Financial worries are often on people's minds. Finances can cause conflicts between family members and friends. Research studies even show being worried about finances decreases employees' productivity.
One of the things University of Illinois Extension does is help people manage their finances and relieve money-related stress. A nod to this conflict is why colleagues and I titled our new podcast series "Family Financial Feuds."
Recent podcasts include:
— "When Grandpa Gets Exploited"
— "Should We Get a Pet?"
— "Elbow Room: Multi-generational households"
— "Money Conversations with Your Kids"
We haven't run out of ideas for family financial conflicts yet! We talk about research-based evidence that helps us understand financial conflict, and we add in a little humor, too.
You can find Family Financial Feuds on Soundcloud (soundcloud.com/user-345375160) and iTunes. Let me know how you like the podcast and feel free to send me topics to cover in the future.
The other day, I was talking with some Money Mentor volunteers, and I shared with them a YouTube video (youtu.be/aZRFntCG9B8) by Zachary Sexton. In the video, Sexton summarizes a book by Michael Bungay Stanier.
The mentor volunteers and I had such a great conversation about the video that I thought it worth sharing. The video, "Say Less, Ask More: 7 Powerful Coaching Questions — WBP018," is simple but resonated with me.
Question 1 is "What's on your mind?" We all have different financial concerns, and these concerns change as we age. What's your financial concern today? At one stage of my life, I was concerned about having money left at the end of the month. More recently, I have been trying to balance how much to spend on a kitchen remodel versus saving for retirement. Other concerns have been more critical as I've worked through personal challenges.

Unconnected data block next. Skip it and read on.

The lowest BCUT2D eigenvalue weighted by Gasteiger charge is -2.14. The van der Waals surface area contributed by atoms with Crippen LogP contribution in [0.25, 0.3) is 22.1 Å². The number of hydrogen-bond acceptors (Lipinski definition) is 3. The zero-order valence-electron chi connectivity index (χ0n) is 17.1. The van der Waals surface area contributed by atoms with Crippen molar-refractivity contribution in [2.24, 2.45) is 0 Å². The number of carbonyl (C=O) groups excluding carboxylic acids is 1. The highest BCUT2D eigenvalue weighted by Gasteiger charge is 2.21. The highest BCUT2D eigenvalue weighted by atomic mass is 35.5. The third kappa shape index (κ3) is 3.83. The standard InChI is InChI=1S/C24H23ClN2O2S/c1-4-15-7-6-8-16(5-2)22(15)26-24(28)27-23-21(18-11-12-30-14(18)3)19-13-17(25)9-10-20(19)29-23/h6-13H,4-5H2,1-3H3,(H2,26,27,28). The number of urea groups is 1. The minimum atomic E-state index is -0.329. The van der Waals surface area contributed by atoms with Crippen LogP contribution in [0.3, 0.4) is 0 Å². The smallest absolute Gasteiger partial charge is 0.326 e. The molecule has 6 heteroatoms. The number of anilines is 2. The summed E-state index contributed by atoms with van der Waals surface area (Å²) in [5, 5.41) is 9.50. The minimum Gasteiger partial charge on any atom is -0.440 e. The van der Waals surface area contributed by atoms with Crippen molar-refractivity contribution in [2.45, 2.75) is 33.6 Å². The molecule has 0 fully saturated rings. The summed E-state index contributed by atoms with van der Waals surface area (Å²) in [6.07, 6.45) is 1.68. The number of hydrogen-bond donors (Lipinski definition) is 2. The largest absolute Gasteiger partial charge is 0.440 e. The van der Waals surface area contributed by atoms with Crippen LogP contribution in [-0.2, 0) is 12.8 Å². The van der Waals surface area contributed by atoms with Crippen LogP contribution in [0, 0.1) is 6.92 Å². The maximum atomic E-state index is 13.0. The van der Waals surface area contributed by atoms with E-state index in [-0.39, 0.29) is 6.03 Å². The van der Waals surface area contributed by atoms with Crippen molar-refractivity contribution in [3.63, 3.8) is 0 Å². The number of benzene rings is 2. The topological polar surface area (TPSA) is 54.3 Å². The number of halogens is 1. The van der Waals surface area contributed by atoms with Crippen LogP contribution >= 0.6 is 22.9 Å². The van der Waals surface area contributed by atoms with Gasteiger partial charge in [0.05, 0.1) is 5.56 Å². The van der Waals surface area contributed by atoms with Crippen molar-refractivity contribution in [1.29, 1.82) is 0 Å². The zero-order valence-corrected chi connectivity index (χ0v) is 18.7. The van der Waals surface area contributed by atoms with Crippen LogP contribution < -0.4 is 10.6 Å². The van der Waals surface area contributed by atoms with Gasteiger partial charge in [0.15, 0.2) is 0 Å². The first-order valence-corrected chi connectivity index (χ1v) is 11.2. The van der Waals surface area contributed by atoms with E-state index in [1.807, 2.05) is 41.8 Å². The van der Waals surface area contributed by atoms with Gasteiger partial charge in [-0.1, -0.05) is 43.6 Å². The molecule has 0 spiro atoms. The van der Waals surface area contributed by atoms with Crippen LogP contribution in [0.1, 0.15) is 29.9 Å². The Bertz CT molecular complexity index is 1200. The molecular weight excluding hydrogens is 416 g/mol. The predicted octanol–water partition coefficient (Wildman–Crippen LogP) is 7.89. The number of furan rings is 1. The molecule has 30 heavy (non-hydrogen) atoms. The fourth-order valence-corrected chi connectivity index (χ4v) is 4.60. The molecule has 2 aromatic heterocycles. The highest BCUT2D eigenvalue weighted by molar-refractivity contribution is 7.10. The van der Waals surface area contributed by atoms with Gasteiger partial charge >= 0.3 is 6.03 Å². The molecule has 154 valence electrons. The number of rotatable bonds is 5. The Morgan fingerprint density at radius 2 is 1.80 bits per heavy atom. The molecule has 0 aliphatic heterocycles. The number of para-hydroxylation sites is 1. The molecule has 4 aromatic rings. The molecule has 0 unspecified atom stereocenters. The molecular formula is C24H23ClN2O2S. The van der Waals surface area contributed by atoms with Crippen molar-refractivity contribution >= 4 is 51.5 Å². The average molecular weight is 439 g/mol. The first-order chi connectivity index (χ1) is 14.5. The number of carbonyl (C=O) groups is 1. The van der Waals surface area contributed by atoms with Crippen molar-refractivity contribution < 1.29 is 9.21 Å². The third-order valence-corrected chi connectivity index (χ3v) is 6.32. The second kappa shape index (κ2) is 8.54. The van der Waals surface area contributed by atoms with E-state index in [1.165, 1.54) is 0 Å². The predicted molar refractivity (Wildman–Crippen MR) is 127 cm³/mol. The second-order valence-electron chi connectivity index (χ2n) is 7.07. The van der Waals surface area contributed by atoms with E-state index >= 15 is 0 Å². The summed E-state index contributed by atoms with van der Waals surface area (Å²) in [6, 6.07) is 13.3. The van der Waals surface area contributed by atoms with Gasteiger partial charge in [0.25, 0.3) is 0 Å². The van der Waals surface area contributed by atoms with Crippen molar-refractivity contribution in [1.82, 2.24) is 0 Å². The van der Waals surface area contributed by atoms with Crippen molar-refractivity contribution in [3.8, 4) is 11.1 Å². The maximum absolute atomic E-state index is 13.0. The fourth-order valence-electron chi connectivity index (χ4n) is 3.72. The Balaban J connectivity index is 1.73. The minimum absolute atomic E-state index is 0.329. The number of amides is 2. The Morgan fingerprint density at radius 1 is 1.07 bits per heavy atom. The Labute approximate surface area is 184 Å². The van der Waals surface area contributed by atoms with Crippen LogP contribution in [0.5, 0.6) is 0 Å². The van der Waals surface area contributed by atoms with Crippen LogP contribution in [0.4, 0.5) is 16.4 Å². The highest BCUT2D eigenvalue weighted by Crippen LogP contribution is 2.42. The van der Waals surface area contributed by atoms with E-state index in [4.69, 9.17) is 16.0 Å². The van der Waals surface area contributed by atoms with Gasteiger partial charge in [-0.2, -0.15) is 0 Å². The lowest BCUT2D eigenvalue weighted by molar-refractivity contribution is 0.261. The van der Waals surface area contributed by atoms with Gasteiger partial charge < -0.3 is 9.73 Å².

Question 2 is "What else?" Perhaps something that isn't urgent but something that's been on your mind for a while.
Question 3 is "What's the real challenge?" Financial challenges could be about available dollars, but other challenges are often real. Is there agreement among partners? Do you have multiple, potentially conflicting goals?
Question 4 is "What do you want?" Clarifying can be good and insightful.
Question 5 is "How can I help?" Illinois Extension has a variety of resources. In our local communities, one resource is the Money Mentor program. Amazing community members volunteer their time to help others with money management. Mentors complete 30 hours of training. Assistance from a Money Mentor volunteer is free and confidential. Go to go.illinois.edu/moneymentors for more information or call 217-333-7672.
Question 6 is "If yes, what no?" In other words, if you're saying yes to one financial behavior, what are you saying no to? For example, the opportunity cost of my kitchen remodel is less money in my retirement account. On a more daily basis, small regular costs (whether subscriptions, fancy coffee drinks or something else) may mean not saving for a big goal. What's your "if yes, then what no?"
Question 7 is "Which question was most useful to you?"
If you share your financial decisions with another person, I invite you to ask each other these seven powerful questions.
By talking together, you may be able to clarify your financial values and decrease future stress.
And, I'd like to know which question was most useful to you? I can be reached at firstname.lastname@example.org.
Kathy Sweedler is a consumer economics educator at the University of Illinois Extension. Contact her at 217-333-7672 or email@example.com.